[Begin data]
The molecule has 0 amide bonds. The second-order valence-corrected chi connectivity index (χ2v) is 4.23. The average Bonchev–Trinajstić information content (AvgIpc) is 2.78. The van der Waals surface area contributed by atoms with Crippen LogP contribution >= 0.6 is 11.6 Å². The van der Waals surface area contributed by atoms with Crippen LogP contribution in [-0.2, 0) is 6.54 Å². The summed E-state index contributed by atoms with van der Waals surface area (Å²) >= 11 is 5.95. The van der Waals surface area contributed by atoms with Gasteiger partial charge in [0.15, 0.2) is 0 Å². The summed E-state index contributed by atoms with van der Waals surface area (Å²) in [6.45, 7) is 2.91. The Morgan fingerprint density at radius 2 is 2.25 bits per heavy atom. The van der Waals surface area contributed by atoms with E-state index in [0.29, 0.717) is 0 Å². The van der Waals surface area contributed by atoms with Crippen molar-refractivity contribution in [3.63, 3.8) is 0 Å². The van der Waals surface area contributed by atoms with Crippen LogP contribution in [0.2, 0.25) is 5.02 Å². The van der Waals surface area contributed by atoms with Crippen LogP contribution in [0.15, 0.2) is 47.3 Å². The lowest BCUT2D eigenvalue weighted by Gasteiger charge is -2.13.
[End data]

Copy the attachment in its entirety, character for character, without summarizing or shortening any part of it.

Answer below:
The molecule has 0 amide bonds. The second-order valence-corrected chi connectivity index (χ2v) is 4.23. The average Bonchev–Trinajstić information content (AvgIpc) is 2.78. The van der Waals surface area contributed by atoms with Crippen LogP contribution >= 0.6 is 11.6 Å². The van der Waals surface area contributed by atoms with Crippen LogP contribution in [-0.2, 0) is 6.54 Å². The summed E-state index contributed by atoms with van der Waals surface area (Å²) >= 11 is 5.95. The van der Waals surface area contributed by atoms with Gasteiger partial charge in [0.15, 0.2) is 0 Å². The summed E-state index contributed by atoms with van der Waals surface area (Å²) in [6.45, 7) is 2.91. The Morgan fingerprint density at radius 2 is 2.25 bits per heavy atom. The van der Waals surface area contributed by atoms with E-state index in [0.29, 0.717) is 0 Å². The van der Waals surface area contributed by atoms with Crippen molar-refractivity contribution in [3.63, 3.8) is 0 Å². The van der Waals surface area contributed by atoms with Crippen LogP contribution in [0.2, 0.25) is 5.02 Å². The van der Waals surface area contributed by atoms with Crippen LogP contribution in [0.15, 0.2) is 47.3 Å². The lowest BCUT2D eigenvalue weighted by Gasteiger charge is -2.13.